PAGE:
Arbitration is understood to be a speedier and more effective alternative as compared approaching a court in the event of a dispute – but is it really serving the purpose? Many foreign investors have been disillusioned with the speed and efficacy of arbitration proceedings in India. Indian businessmen have equally found arbitration proceedings unsuitable for fulfilling the promise of speedy and affordable dispute resolution. How can you make arbitration quicker and more effective?
This post will provide a relatively unconventional ‘hack’ to speeding up your arbitration, since delays in arbitration proceedings pose a critical problem to the efficacy of arbitration itself.
Before we get there, let’s look at a typical arbitration clause, which is seen in the vast majority of commercial contracts (contracts with foreigners also frequently feature a similar clause):
In the case of any dispute or claim arising out of or in connection with or relating to this Agreement, such dispute or claim shall be finally settled by arbitration under the Arbitration and Conciliation Act, 1996. The arbitral tribunal shall comprise 3 members. The Promoters and the Company shall jointly appoint one (1) arbitrator, and the Investor shall appoint one (1) arbitrator. The two (2) arbitrators shall then jointly appoint a third arbitrator.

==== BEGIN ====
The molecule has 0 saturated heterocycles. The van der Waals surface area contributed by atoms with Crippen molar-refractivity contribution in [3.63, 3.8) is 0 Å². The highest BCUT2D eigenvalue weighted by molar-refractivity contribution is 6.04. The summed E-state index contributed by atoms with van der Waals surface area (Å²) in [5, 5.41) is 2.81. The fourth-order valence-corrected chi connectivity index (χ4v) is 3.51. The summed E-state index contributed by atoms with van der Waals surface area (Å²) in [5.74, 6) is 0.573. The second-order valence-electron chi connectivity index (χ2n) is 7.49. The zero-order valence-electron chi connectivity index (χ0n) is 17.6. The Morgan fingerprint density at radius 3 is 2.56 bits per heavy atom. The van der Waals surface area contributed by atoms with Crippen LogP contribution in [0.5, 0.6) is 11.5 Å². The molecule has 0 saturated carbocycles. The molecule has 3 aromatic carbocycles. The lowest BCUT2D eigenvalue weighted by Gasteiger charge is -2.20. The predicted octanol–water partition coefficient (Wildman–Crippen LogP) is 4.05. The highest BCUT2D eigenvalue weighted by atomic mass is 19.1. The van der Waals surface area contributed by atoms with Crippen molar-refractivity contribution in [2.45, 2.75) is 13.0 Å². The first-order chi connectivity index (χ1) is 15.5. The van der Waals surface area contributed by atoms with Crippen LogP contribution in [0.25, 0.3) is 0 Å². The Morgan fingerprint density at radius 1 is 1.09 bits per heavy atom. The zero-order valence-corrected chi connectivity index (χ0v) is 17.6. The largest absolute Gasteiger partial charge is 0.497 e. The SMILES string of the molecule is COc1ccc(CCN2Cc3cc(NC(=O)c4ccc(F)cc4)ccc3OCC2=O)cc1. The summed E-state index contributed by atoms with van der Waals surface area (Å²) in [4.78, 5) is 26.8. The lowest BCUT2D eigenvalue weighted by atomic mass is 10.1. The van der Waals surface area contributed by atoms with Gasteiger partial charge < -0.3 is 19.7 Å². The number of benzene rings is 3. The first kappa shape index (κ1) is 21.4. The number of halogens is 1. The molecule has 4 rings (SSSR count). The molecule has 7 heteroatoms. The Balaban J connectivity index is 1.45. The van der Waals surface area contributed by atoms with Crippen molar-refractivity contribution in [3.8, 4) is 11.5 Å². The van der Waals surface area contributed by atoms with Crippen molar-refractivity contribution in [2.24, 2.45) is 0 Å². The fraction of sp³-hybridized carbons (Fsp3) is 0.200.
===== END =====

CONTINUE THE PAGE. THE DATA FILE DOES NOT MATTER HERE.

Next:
What is the problem with this clause? Let’s take a basic scenario – what will happen once arbitration proceedings are initiated by a party?
The first step to speeding up arbitration proceedings is to ensure that the other side files a timely reply to your arbitration notice.
How can you ensure that the response will be filed quickly by the other side? Does the clause stipulate mechanisms for speeding up arbitration proceedings? If not, what mechanisms can be included in the clause?
What are the consequences if a party deliberately refuses to comply with the conditions in the arbitration clause?
Arbitration gives parties tremendous freedom and ability to customize their contracts – not to use this freedom effectively can be a waste. Ironically, selectively borrowing ideas from court procedures can be tremendously useful for parties in arbitration. Let’s look at what Arjun Natarajan, a disputes resolution practitioner has to say on this. Arjun has worked extensively on telecom disputes and other commercial litigations – he also has experience in working on international commercial arbitrations under the framework of the International Chamber of Commerce and the International Centre for Dispute Resolution.
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